The route goes up behind the hotels across from the Shinagawa train station. I like to run the little back street as it is more picturesque than the main thoroughfare. Tokyo is an interesting city, mixed with old and new; ancient structures often cit nestled right amongst ultra modern buildings.

This gate is always the first and last landmark on this route which goes along a backstreet before meeting up with a major highway to travel past the Tokyo Tower and sometimes as far as the Royal Palace. I'm not actually if this is a temple or some other site, but it is typical of many such markers.

The narrow, street is lined with sidewalks of rough brick which is common throughout Tokyo. The brick is softer than concrete, but still harder than asphalt. However, running 0n the road here is really not a good idea as they are narrow and these buses fly by at sometimes frightening speeds.

Despite how crowded and busy Tokyo is, they seem to find room for these little parks wherever they can.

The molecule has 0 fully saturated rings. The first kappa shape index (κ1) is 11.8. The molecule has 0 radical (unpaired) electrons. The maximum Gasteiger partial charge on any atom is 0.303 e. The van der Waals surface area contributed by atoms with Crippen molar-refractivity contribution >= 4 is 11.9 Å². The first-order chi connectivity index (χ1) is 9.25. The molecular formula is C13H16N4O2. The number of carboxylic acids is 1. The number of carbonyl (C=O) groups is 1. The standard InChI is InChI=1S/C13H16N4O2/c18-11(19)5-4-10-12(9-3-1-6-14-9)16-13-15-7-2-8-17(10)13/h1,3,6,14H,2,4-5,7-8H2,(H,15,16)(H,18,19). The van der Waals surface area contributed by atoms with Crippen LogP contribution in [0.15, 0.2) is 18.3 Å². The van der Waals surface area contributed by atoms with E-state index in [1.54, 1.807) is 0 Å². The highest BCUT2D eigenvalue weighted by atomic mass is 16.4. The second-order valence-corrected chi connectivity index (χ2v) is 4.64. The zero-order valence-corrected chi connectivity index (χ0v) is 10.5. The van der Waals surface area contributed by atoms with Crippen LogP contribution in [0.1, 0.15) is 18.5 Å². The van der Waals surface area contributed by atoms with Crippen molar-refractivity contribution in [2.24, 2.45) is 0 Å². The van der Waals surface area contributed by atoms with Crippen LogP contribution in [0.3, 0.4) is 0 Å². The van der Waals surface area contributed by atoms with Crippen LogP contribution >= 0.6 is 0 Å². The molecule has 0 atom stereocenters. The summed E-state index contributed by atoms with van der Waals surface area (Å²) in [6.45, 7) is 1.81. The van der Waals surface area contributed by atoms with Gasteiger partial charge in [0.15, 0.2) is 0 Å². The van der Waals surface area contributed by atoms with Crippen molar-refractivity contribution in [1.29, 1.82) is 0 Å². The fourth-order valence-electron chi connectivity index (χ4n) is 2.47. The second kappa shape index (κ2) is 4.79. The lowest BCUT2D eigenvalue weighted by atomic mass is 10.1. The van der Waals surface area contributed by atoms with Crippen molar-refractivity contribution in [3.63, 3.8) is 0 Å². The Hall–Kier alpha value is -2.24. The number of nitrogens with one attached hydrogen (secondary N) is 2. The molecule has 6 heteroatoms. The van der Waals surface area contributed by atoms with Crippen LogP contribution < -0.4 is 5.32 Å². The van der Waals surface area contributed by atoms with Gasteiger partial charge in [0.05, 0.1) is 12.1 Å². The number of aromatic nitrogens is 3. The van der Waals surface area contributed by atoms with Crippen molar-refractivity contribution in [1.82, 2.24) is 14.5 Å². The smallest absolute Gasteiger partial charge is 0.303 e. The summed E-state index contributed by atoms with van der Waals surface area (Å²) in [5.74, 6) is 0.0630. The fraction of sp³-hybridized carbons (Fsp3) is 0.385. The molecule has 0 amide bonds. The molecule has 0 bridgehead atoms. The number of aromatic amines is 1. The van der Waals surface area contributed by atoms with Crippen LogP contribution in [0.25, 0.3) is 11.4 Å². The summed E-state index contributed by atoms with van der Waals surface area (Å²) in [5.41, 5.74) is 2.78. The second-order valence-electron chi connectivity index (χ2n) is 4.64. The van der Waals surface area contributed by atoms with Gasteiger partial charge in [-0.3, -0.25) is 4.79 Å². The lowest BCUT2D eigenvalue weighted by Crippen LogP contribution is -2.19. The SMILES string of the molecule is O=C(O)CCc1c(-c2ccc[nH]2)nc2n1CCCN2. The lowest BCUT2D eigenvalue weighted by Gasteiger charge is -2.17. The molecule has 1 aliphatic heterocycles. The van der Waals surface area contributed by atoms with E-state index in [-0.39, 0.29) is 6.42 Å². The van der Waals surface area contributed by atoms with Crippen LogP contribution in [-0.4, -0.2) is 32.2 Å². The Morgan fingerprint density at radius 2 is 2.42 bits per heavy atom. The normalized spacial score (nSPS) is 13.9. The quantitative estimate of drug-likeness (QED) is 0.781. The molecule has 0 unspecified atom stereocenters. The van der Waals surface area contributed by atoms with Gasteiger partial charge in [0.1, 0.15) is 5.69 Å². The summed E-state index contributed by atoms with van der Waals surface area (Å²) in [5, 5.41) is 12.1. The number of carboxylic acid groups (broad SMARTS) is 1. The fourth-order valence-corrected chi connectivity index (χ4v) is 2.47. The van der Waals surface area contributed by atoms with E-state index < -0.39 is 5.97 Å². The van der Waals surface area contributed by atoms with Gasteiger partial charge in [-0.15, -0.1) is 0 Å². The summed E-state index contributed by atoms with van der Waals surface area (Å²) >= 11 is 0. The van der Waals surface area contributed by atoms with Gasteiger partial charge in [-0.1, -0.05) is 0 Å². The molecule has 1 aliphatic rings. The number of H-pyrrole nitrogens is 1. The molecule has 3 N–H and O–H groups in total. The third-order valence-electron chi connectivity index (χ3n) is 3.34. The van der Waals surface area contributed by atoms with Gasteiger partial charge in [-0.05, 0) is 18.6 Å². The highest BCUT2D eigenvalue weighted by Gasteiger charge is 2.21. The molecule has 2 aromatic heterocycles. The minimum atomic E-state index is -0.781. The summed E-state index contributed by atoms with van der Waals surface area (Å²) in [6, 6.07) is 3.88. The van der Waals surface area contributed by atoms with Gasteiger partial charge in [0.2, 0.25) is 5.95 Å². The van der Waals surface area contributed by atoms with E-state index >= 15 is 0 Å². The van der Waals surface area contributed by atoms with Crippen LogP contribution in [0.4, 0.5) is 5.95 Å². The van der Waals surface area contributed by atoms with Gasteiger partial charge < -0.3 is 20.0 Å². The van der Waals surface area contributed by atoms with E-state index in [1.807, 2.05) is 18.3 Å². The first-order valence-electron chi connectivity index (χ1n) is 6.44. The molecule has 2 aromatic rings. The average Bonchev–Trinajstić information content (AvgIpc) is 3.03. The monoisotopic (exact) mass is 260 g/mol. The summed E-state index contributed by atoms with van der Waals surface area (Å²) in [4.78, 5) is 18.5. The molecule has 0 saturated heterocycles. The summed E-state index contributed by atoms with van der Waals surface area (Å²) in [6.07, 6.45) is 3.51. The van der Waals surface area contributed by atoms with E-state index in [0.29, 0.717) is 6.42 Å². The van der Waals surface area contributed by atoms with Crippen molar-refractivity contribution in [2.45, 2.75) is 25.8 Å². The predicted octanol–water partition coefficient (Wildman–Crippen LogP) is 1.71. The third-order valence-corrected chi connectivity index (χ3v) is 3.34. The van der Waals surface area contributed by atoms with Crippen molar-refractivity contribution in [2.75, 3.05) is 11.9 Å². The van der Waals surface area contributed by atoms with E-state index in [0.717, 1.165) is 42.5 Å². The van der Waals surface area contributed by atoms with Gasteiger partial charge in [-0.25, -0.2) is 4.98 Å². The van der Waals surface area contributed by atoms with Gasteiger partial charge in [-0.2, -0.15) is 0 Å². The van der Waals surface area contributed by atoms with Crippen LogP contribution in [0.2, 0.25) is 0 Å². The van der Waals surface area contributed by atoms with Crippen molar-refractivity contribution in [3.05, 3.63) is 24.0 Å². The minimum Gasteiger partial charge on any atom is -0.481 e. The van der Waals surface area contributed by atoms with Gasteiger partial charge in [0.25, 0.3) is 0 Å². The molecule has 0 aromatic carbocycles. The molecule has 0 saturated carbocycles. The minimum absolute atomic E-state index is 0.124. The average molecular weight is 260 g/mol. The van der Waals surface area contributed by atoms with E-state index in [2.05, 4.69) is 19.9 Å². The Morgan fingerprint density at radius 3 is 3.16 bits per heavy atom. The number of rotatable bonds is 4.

The Tokyo Tower can be seen in the distance. I pass it around the 2.5-3 mile point on my route.

I generally head out for my runs around 6:30-7:00am so the city is still just waking up, though you will see that it picks up on my way back.

Just before the 2 mile mark I reach the intersection with the major highway 1. The roads are wider here and so are the sidewalks which is good as it can get busy if I am running late.

The Tower can be seen directly ahead.

And, then, it gets closer.

I can see it directly between the buildings as I pass.

I'm not sure what this place is, but it looks like a very old home that is about the size of a small shack.

One nice thing about running in Tokyo is that you never need to carry water, just a few 100 yen as there are vending machines on nearly every corner. Pocari Sweat is sort of a local version of Gatorade.

As I said, vending machines are everywhere. However so are small shops and very familiar convenience stores such as 7-11 and AM/PM. Familiar from the outside that is, not necessarily within.

As my route curves around, I get an excellent view of the Tower including the massive legs.

This is a gate to a city temple. Very common throughout Tokyo.

On my way back, the local children are starting to head off to school.

The school is along the small back road where I began my run.

Another landmark is a typical city cemetery.

Dodging the kids heading to school is often a challenge on the narrow street. I particularly like the little kids with their backpacks containing bright yellow reflective signs.

Finally, I arrive back at the familiar landmark and a short distance back downhill to the hotel.